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Initial Attack GIS Supports IC Decision Making
By Lyle Koegler, County of Los Angeles Fire Department

bulldozers on a fire line
LACFD has bulldozers with GPS units made by TRUCKBASE that take the guesswork out of locating the bulldozer line.

Southern California has a unique wildland fire environment owing to its Mediterranean climate, highly combustible brush, frequent interface zones, and the complexity of its terrain. The term Initial Attack describes the resources that respond to the first phases of a wildland fire incident. Initial Attack engines, bulldozers, helicopters, and hand crews are dispatched to events that are chaotic and rapidly changing. Quickly spreading wildland fires often do the majority of their total damage in the first few hours.

The Incident Commander (IC) makes critical decisions about the allocation of resources, incident strategy, and tactics based on his or her awareness or understanding of the situation. GIS can provide the IC with additional situational awareness by collecting and displaying timely and relevant information about topography, fuels, political boundaries, resource locations, fire perimeter, and assets at risk.

Initial Attack GIS, a relatively new concept, was originally coined by the Ventura County Fire Department several years ago. Since then, Initial Attack GIS has gained acceptance and popularity among neighboring fire agencies in Southern California. Recently, both the Los Angeles County and Kern County Fire Departments have implemented Initial Attack GIS.

The 2002 fire season gave the Los Angeles County Fire Department (LACFD) plenty of opportunities to prove the usefulness of having GIS technical specialists respond to the first stages of a wildfire. Last year, LACFD GIS teams responded as an initial attack resource to more than 20 wildland fires and an extended attack resource to a dozen more.

How It's Done

The goal of the LACFD GIS teams is to produce a working incident map within 45 minutes of arrival. Having a map with the current fire perimeter within the first hour of a wildfire can prove invaluable to the IC and initial attack resources. A map of the fire improves firefighter safety by giving the firefighters a visual tool that can be referenced when predicting fire behavior and identifying safety zones. By showing important geographic features that may delineate division breaks, a map can display where fire fighting resources are assigned.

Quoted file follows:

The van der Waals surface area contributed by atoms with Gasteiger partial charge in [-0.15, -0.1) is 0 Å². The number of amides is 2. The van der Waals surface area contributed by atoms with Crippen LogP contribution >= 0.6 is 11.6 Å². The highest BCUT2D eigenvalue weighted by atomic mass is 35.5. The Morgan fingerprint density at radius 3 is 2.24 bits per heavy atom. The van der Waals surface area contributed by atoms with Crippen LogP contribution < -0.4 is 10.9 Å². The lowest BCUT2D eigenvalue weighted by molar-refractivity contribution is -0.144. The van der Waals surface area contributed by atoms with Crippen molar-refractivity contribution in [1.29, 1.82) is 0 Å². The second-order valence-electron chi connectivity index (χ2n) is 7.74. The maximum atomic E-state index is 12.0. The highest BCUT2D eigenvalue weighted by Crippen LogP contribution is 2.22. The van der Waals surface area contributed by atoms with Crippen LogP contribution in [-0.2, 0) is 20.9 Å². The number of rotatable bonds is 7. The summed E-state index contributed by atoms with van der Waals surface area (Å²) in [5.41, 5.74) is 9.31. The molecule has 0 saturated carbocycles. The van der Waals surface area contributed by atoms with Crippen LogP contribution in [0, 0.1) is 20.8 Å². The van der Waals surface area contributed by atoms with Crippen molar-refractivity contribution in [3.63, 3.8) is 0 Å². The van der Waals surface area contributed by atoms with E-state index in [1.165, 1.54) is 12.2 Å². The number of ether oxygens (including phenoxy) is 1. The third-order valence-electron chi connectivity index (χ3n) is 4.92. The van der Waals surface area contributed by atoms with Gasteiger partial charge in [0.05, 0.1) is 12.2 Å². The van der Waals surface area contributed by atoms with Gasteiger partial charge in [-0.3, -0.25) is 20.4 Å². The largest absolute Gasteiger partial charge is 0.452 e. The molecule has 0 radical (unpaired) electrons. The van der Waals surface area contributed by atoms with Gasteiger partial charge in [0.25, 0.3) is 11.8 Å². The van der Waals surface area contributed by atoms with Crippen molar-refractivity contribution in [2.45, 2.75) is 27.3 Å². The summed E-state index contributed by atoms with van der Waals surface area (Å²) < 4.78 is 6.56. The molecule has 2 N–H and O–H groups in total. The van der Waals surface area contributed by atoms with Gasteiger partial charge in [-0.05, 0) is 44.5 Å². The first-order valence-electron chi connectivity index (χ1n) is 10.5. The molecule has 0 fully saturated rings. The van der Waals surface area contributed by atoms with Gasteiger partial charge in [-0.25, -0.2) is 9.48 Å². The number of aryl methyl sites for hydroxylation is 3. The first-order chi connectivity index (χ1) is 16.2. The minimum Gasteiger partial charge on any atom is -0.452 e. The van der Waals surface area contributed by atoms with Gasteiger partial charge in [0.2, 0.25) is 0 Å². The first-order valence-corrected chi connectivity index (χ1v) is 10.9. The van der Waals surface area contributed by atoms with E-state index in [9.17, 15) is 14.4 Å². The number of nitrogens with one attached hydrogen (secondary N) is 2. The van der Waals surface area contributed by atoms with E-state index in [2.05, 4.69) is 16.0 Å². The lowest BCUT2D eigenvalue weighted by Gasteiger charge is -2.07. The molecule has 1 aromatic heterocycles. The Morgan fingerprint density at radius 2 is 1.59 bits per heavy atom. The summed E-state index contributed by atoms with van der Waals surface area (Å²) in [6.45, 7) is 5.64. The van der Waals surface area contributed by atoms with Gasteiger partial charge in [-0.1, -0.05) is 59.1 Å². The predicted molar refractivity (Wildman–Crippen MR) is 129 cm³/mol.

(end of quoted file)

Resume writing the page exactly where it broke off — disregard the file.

GIS team setting up at a new fire line
The goal of the LACFD GIS teams is to produce a working incident map within 45 minutes of arrival.

How is a fire perimeter obtained when the fire is still raging out of control? Only a couple methods can get this information in a timely manner. Most of the time, walking the fire line with a GPS unit is too dangerous. Flying the perimeter in a helicopter equipped with a GPS or mapping by hand from the air at a safe distance are two options. Although these options are preferable, often neither is feasible. During the initial stages of a wildland fire, helicopters are usually busy dropping water, which is a more critical task at that stage.

LACFD has bulldozers with built-in GPS units made by TRUCKBASE. The GPS receivers in these bulldozers have a removable PC Type II card that can be processed using the TRUCKBASE software, and data can be exported as shapefiles. This system has proven to be extremely valuable because it takes the guesswork out of where a bulldozer line exists.

However, this bulldozer line typically makes up only a part of the fire line. The rest of the fire has to be mapped using some other method. Mapping by hand or heads-up digitizing from a good vantage point allows a GIS technical specialist to map the fire and see the surrounding terrain. Although this option is not the most accurate or desirable, it is currently the safest, most effective, and quickest method for getting a decent map into the hands of firefighters.

ArcPad installed on a PDA is a perfect tool for heads-up digitizing, often one of the only options available in the first few hours of an out-of-control fire. Using ArcPad, a GIS technical specialist can directly digitize the fire perimeter and bring that data into ArcView 3. Once in ArcView 3, the Ventura tools extension, developed by the Ventura County Fire Department, can be used to place appropriate fire symbologies and line types on the map and calculate acreages and distances. This map is printed in the field at the incident and handed out to fire fighting personnel as they arrive.

Dealing With Jurisdictional Boundaries

Another critical task of the Initial Attack GIS team is to answer the question, "Is the fire near or on State Responsibility Areas (SRA) land or federal land?" SRAs are areas within the state of California for which the California Department of Forestry and Fire Protection (CDF) has primary responsibility for wildland fire and natural resource protection. Wildland fires in SRA lands can trigger dispatch of initial attack CDF resources and equipment through contract agreements between the state of California and local fire agencies.

These types of agreements have also been established between federal agencies and local fire agencies. Often, GIS technical specialists can determine if the fire is on or near SRA or federal lands while en route to the wildfire incident by obtaining latitude and longitude for the fire and locating this position on data layers showing SRA and federal jurisdictions.

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